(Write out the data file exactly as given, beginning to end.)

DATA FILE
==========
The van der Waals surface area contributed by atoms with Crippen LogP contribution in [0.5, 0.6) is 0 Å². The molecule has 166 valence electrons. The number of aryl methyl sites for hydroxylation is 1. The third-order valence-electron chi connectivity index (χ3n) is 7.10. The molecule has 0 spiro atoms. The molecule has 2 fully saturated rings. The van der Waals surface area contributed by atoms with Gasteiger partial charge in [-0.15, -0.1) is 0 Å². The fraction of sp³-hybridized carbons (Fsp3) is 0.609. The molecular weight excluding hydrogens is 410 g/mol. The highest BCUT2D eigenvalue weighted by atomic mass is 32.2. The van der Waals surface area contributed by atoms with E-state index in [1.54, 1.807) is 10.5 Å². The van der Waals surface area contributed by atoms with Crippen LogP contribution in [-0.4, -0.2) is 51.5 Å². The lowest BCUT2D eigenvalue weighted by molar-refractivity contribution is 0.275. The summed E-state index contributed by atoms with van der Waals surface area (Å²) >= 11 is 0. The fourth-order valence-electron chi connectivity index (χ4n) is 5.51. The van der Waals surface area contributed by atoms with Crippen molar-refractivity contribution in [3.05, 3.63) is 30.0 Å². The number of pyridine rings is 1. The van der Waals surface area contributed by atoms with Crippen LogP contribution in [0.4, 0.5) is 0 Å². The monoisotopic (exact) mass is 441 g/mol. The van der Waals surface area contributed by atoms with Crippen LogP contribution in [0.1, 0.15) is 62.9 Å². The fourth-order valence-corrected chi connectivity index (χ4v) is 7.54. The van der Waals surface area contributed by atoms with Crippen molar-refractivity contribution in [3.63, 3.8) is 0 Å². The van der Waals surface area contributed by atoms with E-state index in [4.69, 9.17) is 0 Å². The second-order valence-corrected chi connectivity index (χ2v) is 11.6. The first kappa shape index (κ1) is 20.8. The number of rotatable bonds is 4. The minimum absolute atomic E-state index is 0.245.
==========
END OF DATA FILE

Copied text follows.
The van der Waals surface area contributed by atoms with Crippen LogP contribution in [0.5, 0.6) is 0 Å². The molecule has 166 valence electrons. The number of aryl methyl sites for hydroxylation is 1. The third-order valence-electron chi connectivity index (χ3n) is 7.10. The molecule has 0 spiro atoms. The molecule has 2 fully saturated rings. The van der Waals surface area contributed by atoms with Gasteiger partial charge in [-0.15, -0.1) is 0 Å². The fraction of sp³-hybridized carbons (Fsp3) is 0.609. The molecular weight excluding hydrogens is 410 g/mol. The highest BCUT2D eigenvalue weighted by atomic mass is 32.2. The van der Waals surface area contributed by atoms with E-state index in [1.54, 1.807) is 10.5 Å². The van der Waals surface area contributed by atoms with Crippen LogP contribution in [-0.4, -0.2) is 51.5 Å². The lowest BCUT2D eigenvalue weighted by molar-refractivity contribution is 0.275. The summed E-state index contributed by atoms with van der Waals surface area (Å²) >= 11 is 0. The fourth-order valence-electron chi connectivity index (χ4n) is 5.51. The van der Waals surface area contributed by atoms with Crippen molar-refractivity contribution in [3.05, 3.63) is 30.0 Å². The number of pyridine rings is 1. The van der Waals surface area contributed by atoms with Crippen LogP contribution in [0.4, 0.5) is 0 Å². The monoisotopic (exact) mass is 441 g/mol. The van der Waals surface area contributed by atoms with Crippen LogP contribution in [0.1, 0.15) is 62.9 Å². The fourth-order valence-corrected chi connectivity index (χ4v) is 7.54. The van der Waals surface area contributed by atoms with Crippen molar-refractivity contribution in [3.63, 3.8) is 0 Å². The van der Waals surface area contributed by atoms with E-state index in [4.69, 9.17) is 0 Å². The second-order valence-corrected chi connectivity index (χ2v) is 11.6. The first kappa shape index (κ1) is 20.8. The number of rotatable bonds is 4. The minimum absolute atomic E-state index is 0.245.